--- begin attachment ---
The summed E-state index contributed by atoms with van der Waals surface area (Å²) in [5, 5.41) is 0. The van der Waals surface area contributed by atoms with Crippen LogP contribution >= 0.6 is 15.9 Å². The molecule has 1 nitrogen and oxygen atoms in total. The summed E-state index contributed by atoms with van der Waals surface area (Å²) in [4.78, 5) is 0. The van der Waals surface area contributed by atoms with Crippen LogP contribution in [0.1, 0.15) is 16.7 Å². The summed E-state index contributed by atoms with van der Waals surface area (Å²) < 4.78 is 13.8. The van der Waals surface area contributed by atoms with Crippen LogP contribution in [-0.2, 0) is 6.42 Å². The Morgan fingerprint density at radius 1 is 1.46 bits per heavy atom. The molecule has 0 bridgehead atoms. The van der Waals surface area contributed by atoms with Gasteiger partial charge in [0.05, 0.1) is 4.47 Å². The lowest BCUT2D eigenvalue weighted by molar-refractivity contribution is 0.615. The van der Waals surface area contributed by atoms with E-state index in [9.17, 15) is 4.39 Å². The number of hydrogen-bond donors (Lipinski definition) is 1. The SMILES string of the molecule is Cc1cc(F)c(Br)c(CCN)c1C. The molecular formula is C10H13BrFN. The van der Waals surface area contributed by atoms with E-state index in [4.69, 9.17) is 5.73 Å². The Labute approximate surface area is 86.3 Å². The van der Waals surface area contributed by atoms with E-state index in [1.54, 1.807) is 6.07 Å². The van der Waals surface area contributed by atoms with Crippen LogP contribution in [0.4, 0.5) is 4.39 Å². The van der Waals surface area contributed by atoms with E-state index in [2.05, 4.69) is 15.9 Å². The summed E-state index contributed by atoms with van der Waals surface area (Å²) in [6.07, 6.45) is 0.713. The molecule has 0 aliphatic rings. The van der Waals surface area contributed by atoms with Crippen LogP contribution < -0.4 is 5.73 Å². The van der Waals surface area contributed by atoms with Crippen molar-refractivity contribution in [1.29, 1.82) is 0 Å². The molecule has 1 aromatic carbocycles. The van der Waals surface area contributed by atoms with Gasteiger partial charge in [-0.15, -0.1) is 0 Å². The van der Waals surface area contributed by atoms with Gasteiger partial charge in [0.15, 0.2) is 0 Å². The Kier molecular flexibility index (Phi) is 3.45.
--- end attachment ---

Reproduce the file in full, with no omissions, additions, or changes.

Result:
The summed E-state index contributed by atoms with van der Waals surface area (Å²) in [5, 5.41) is 0. The van der Waals surface area contributed by atoms with Crippen LogP contribution >= 0.6 is 15.9 Å². The molecule has 1 nitrogen and oxygen atoms in total. The summed E-state index contributed by atoms with van der Waals surface area (Å²) in [4.78, 5) is 0. The van der Waals surface area contributed by atoms with Crippen LogP contribution in [0.1, 0.15) is 16.7 Å². The summed E-state index contributed by atoms with van der Waals surface area (Å²) < 4.78 is 13.8. The van der Waals surface area contributed by atoms with Crippen LogP contribution in [-0.2, 0) is 6.42 Å². The Morgan fingerprint density at radius 1 is 1.46 bits per heavy atom. The molecule has 0 bridgehead atoms. The van der Waals surface area contributed by atoms with Gasteiger partial charge in [0.05, 0.1) is 4.47 Å². The lowest BCUT2D eigenvalue weighted by molar-refractivity contribution is 0.615. The van der Waals surface area contributed by atoms with E-state index in [9.17, 15) is 4.39 Å². The number of hydrogen-bond donors (Lipinski definition) is 1. The SMILES string of the molecule is Cc1cc(F)c(Br)c(CCN)c1C. The molecular formula is C10H13BrFN. The van der Waals surface area contributed by atoms with E-state index in [4.69, 9.17) is 5.73 Å². The Labute approximate surface area is 86.3 Å². The van der Waals surface area contributed by atoms with E-state index in [1.54, 1.807) is 6.07 Å². The van der Waals surface area contributed by atoms with Crippen LogP contribution in [0.4, 0.5) is 4.39 Å². The van der Waals surface area contributed by atoms with E-state index in [2.05, 4.69) is 15.9 Å². The summed E-state index contributed by atoms with van der Waals surface area (Å²) in [6.07, 6.45) is 0.713. The molecule has 0 aliphatic rings. The van der Waals surface area contributed by atoms with Crippen LogP contribution < -0.4 is 5.73 Å². The van der Waals surface area contributed by atoms with Crippen molar-refractivity contribution in [1.29, 1.82) is 0 Å². The molecule has 1 aromatic carbocycles. The van der Waals surface area contributed by atoms with Gasteiger partial charge in [-0.15, -0.1) is 0 Å². The van der Waals surface area contributed by atoms with Gasteiger partial charge in [0.15, 0.2) is 0 Å². The Kier molecular flexibility index (Phi) is 3.45.